So I am wondering if a Libre meter will help me work out which foods I am reacting to - because I am finding that difficult with just the Codefree monitor.

    For me the rapid changes seem to cause the most symptoms - especially when I am out. I want to better understand when they happen and why. Can the Libre pick them up?

    Thanks.
     
  5. AndBreathe

    AndBreathe I reversed my Type 2 · Master
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    I'll tag @Brunneria for you, she she has RH and is also a Libre user.
     
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  6. Lamont D

    Lamont D Reactive hypoglycemia · Master

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    We all have to find which foods we can tolerate.
    I bow to bruns experience in using the Libre.
     
  7. Brunneria

    Brunneria Other · Guru
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    Hi and welcome!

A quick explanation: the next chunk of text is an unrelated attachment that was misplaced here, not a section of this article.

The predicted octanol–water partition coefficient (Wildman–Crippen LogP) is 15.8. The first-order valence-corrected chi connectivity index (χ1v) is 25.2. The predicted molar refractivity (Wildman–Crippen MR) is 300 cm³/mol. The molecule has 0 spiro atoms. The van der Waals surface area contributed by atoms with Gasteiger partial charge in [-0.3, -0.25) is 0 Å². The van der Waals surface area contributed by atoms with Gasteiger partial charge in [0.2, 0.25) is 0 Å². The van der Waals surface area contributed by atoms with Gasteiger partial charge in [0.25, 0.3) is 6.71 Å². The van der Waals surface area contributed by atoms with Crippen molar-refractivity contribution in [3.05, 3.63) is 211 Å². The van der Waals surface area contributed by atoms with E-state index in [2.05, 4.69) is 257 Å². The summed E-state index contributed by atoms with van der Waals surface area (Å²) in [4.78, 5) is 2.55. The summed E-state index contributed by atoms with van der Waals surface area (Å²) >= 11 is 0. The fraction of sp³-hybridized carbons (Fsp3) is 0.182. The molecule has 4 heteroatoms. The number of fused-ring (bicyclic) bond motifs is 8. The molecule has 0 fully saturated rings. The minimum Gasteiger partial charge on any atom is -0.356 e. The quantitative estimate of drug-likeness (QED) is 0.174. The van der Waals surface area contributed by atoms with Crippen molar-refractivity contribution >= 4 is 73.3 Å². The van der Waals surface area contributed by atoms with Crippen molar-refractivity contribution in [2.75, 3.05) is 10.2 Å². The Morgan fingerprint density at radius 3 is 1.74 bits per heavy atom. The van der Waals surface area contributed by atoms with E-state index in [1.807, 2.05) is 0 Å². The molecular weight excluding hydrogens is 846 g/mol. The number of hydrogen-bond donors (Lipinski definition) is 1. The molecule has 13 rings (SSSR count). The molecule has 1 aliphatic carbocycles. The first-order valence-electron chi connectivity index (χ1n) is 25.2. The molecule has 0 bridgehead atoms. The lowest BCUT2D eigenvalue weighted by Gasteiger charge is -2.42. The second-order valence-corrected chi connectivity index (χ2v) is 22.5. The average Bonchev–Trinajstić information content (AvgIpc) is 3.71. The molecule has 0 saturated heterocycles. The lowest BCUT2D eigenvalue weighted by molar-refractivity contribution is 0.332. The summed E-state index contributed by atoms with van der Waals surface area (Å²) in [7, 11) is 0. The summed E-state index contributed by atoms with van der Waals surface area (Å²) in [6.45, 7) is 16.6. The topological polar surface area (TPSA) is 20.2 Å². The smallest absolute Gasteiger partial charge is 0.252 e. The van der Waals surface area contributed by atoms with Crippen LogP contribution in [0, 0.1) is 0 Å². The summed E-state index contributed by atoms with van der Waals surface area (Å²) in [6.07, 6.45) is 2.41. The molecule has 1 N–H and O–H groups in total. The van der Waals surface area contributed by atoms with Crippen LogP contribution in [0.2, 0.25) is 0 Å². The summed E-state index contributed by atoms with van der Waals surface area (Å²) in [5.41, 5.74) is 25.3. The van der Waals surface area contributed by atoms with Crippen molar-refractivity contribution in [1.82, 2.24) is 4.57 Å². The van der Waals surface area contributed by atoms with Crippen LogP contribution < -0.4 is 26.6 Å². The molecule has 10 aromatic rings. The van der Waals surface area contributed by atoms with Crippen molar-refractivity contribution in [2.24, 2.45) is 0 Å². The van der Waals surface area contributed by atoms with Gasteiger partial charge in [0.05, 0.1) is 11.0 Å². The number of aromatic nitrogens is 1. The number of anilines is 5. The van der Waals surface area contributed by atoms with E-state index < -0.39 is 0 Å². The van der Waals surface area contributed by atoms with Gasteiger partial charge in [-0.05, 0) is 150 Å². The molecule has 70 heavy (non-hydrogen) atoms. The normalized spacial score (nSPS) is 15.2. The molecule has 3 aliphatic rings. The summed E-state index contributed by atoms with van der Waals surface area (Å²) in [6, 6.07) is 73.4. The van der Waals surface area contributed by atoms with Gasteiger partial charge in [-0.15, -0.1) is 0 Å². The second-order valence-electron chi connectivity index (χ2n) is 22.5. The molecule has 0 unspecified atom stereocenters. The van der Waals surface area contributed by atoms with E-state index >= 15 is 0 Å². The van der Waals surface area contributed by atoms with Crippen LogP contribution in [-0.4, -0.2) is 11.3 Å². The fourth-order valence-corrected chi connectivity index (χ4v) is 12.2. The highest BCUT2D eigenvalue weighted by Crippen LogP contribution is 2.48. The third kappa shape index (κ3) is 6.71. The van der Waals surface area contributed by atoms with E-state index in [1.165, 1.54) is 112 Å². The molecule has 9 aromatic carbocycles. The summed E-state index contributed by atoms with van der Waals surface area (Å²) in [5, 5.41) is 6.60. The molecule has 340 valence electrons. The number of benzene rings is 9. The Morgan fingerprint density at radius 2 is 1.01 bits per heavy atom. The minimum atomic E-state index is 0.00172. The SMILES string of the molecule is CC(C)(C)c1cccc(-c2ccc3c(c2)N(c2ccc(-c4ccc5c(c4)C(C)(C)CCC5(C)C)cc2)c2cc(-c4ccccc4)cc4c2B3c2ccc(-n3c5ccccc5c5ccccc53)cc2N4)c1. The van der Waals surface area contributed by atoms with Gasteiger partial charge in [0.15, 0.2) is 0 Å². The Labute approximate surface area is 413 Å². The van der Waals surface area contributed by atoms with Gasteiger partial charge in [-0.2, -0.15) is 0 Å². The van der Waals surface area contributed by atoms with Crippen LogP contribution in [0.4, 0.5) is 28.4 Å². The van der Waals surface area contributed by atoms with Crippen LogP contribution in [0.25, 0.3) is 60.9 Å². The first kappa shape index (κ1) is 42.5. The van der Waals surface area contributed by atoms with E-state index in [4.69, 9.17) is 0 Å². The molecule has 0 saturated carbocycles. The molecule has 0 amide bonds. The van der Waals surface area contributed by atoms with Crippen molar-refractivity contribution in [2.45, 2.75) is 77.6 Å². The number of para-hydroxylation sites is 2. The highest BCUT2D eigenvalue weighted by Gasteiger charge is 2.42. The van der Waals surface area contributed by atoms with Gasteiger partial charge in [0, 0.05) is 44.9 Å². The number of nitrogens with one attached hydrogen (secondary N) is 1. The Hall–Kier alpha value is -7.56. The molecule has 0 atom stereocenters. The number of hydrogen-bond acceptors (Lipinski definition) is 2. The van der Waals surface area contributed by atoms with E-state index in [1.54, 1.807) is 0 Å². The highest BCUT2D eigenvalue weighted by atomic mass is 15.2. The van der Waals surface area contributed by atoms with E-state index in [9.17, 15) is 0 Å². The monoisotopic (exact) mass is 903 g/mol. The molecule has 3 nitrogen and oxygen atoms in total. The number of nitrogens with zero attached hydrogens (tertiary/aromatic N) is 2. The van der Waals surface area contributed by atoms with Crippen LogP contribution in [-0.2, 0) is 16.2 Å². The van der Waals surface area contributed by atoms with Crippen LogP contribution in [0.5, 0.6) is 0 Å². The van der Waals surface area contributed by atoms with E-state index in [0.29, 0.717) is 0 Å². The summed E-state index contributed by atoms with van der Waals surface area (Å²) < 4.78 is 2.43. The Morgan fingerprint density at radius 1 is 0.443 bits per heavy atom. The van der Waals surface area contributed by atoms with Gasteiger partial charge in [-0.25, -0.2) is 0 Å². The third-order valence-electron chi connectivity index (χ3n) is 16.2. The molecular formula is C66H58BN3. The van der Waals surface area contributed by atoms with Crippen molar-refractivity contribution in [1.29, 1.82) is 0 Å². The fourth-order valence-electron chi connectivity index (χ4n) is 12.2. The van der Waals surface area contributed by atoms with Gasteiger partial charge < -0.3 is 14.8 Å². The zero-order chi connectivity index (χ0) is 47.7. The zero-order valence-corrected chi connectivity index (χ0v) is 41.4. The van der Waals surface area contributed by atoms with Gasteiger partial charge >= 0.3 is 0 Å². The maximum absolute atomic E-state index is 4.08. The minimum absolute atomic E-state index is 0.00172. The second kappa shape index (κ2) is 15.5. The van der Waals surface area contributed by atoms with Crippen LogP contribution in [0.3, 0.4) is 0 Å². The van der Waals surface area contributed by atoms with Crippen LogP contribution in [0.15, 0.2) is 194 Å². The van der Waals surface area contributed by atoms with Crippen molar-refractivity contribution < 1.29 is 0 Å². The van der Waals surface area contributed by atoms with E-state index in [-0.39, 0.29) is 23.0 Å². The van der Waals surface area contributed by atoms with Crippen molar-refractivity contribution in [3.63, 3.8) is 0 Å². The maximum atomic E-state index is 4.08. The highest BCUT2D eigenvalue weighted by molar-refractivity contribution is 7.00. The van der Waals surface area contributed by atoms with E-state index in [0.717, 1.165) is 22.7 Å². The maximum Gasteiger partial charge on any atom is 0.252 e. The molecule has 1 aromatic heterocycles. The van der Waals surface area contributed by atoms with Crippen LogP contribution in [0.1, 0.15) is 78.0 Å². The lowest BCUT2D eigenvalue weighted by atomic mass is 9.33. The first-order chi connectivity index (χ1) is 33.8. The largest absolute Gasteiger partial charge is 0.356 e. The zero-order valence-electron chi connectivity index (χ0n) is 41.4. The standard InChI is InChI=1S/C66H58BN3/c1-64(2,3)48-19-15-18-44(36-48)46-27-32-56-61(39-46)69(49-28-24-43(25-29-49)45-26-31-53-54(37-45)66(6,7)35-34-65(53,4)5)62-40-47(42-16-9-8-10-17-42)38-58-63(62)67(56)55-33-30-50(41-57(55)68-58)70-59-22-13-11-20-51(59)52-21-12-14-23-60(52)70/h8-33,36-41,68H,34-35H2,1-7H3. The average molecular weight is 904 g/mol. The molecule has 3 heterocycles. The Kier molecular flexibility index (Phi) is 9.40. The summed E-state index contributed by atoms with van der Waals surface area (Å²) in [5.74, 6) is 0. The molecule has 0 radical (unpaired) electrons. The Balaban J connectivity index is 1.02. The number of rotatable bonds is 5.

(And thanks @AndBreathe)

    @friendlyfish

    I would love to see your oral glucose tolerance test blood glucose readings mapped on a graph! Just curiosity, you understand. I am not medically qualified to comment. But then i don't think many doctors are qualified to comment on Reactive hypos and weird ones like us :D

    You asked about the Libre - yes, i think it is the best thing i have ever used to help understand what is going on.

    Regarding the raspberries, you may (obviously this is speculation!) be dealing with food intolerance.

    And yes, the rapid highs and rapid drops are what give me the symptoms.

    Here is a link to a thread i started around last Christmas, when i got my Libre. You will see how useful it has been for me. :)
    http://www.diabetes.co.uk/forum/thr...aching-me-sooo-much-about-my-t2-and-rh.89347/
     
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  8. Kaz261

    Kaz261 Reactive hypoglycemia · Well-Known Member

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    Hi @friendlyfish and welcome to the forum. You're in good hands with Nosher and Brun